September 22, 2008 Plans announced by Kawasaki Heavy Industries could see a new record set for high-speed trains in Japan. The design for the rail vehicle dubbed the “Environmentally Friendly Super Express Train” (efSET) is expected to be completed by the end of 2009 and its promised operating speed has been pitched around the 217mph (350 kmh) mark, quicker than the fastest trains currently operating on the country's high-speed Shinkansen network which clock around 188mph (300kmh).
There's not much detail accompanying the announcement of the concept, but according to the company release the new design will focus on aerodynamics, reduced body-weight, energy-savings through regenerative braking systems and enhanced passenger comfort using active damping technology to smooth the ride as well as providing a high-level of sound insulation and panoramic views through the adoption of large windows.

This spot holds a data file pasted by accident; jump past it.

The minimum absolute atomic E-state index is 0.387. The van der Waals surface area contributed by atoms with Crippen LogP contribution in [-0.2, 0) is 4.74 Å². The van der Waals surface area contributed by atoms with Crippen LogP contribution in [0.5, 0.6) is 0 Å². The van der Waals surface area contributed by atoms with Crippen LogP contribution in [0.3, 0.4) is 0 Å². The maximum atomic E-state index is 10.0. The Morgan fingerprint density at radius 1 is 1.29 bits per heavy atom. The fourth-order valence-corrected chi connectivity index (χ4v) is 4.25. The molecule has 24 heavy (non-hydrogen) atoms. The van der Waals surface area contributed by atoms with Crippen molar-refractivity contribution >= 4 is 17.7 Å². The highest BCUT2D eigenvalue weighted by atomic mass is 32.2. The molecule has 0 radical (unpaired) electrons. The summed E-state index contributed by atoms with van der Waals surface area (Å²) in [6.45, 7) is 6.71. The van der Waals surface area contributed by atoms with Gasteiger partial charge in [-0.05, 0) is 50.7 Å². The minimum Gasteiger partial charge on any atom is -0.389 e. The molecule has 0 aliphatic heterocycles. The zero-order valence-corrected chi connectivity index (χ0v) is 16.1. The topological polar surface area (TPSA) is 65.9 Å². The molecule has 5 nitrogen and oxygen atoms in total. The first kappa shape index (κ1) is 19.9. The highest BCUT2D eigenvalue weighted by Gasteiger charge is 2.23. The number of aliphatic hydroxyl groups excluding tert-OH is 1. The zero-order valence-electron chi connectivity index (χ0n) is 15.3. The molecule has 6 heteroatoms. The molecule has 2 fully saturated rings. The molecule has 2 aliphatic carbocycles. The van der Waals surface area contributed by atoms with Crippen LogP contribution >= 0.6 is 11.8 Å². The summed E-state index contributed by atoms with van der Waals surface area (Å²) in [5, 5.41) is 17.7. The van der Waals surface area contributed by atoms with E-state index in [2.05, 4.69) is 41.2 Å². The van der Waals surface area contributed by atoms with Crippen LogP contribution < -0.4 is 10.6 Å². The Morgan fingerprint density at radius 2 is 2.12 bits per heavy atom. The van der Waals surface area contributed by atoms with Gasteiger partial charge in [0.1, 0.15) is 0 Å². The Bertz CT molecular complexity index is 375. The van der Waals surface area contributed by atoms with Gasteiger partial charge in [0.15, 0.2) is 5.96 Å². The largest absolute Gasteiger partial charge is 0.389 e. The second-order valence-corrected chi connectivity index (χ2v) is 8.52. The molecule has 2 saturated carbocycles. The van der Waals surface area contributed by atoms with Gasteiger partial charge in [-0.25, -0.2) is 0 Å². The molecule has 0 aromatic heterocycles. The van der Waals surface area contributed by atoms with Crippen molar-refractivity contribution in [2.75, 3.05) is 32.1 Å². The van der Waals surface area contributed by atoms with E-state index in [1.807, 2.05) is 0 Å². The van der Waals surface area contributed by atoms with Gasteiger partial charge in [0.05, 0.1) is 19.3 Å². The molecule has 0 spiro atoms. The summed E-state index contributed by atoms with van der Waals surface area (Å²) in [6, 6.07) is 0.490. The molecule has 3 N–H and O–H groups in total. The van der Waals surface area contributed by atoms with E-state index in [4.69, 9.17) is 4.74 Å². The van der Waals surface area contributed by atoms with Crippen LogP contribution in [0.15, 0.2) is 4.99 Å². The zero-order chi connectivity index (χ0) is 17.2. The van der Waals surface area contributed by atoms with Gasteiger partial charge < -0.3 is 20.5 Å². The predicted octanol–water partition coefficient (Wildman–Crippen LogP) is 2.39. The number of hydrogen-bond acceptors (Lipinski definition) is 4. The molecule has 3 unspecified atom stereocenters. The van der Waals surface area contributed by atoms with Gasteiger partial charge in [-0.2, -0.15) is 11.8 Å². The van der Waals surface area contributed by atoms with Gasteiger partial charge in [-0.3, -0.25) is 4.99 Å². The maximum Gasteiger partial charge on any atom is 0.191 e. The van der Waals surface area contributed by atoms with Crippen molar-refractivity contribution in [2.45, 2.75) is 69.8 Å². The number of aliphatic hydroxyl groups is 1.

Kawasaki also hopes to export the new design to the world's growing network of high-speed railways, noting that several countries including the United States, Brazil, Russia, India and Vietnam have plans for new high-speed railway construction projects totally approximately 10,000 km in the next 20 years.
The final stage of design verification for the new train is timetabled for completion in March 2010.
The world's fastest train is the French TGV which set a 356 mph benchmark during testing in 2007 (to see what a train going this fast looks like see this video at metacafe). Both the TGV's and the German ICE trains operate at commercial speeds of 186 - 198 mph.
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